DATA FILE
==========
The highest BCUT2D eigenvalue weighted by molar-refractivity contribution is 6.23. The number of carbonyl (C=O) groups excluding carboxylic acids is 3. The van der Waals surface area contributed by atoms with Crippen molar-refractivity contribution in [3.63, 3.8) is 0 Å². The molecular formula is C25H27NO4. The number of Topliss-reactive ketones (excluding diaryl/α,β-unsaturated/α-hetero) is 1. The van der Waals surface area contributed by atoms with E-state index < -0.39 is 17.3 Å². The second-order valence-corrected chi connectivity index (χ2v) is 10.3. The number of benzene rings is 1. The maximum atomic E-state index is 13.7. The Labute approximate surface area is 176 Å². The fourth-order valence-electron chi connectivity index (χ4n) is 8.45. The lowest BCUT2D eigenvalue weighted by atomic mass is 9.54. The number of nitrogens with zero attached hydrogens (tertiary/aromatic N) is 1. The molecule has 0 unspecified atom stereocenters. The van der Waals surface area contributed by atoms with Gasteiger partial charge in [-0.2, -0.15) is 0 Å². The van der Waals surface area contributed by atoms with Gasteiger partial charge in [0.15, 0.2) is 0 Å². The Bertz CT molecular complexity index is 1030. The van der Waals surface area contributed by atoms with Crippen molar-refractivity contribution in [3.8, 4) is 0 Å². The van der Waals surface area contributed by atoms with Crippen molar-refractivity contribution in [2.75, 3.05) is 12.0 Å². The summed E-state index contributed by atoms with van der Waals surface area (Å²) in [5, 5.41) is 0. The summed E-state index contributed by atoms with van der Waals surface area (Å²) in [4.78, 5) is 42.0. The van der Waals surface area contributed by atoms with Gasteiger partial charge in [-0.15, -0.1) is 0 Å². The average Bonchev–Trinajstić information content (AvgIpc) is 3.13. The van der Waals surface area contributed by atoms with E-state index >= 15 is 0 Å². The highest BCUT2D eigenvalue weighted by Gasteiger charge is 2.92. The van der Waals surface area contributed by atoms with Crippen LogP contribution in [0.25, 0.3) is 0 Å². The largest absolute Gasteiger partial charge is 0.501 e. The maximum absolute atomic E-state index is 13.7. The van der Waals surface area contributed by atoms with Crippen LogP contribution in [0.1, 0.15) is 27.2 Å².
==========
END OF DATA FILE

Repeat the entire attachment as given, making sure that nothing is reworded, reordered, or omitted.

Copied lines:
The highest BCUT2D eigenvalue weighted by molar-refractivity contribution is 6.23. The number of carbonyl (C=O) groups excluding carboxylic acids is 3. The van der Waals surface area contributed by atoms with Crippen molar-refractivity contribution in [3.63, 3.8) is 0 Å². The molecular formula is C25H27NO4. The number of Topliss-reactive ketones (excluding diaryl/α,β-unsaturated/α-hetero) is 1. The van der Waals surface area contributed by atoms with E-state index < -0.39 is 17.3 Å². The second-order valence-corrected chi connectivity index (χ2v) is 10.3. The number of benzene rings is 1. The maximum atomic E-state index is 13.7. The Labute approximate surface area is 176 Å². The fourth-order valence-electron chi connectivity index (χ4n) is 8.45. The lowest BCUT2D eigenvalue weighted by atomic mass is 9.54. The number of nitrogens with zero attached hydrogens (tertiary/aromatic N) is 1. The molecule has 0 unspecified atom stereocenters. The van der Waals surface area contributed by atoms with Gasteiger partial charge in [-0.2, -0.15) is 0 Å². The van der Waals surface area contributed by atoms with Gasteiger partial charge in [0.15, 0.2) is 0 Å². The Bertz CT molecular complexity index is 1030. The van der Waals surface area contributed by atoms with Crippen molar-refractivity contribution in [3.8, 4) is 0 Å². The van der Waals surface area contributed by atoms with Crippen molar-refractivity contribution in [2.75, 3.05) is 12.0 Å². The summed E-state index contributed by atoms with van der Waals surface area (Å²) in [5, 5.41) is 0. The summed E-state index contributed by atoms with van der Waals surface area (Å²) in [4.78, 5) is 42.0. The van der Waals surface area contributed by atoms with Gasteiger partial charge in [-0.15, -0.1) is 0 Å². The average Bonchev–Trinajstić information content (AvgIpc) is 3.13. The van der Waals surface area contributed by atoms with E-state index >= 15 is 0 Å². The highest BCUT2D eigenvalue weighted by Gasteiger charge is 2.92. The van der Waals surface area contributed by atoms with Crippen LogP contribution in [0.25, 0.3) is 0 Å². The largest absolute Gasteiger partial charge is 0.501 e. The maximum absolute atomic E-state index is 13.7. The van der Waals surface area contributed by atoms with Crippen LogP contribution in [0.1, 0.15) is 27.2 Å².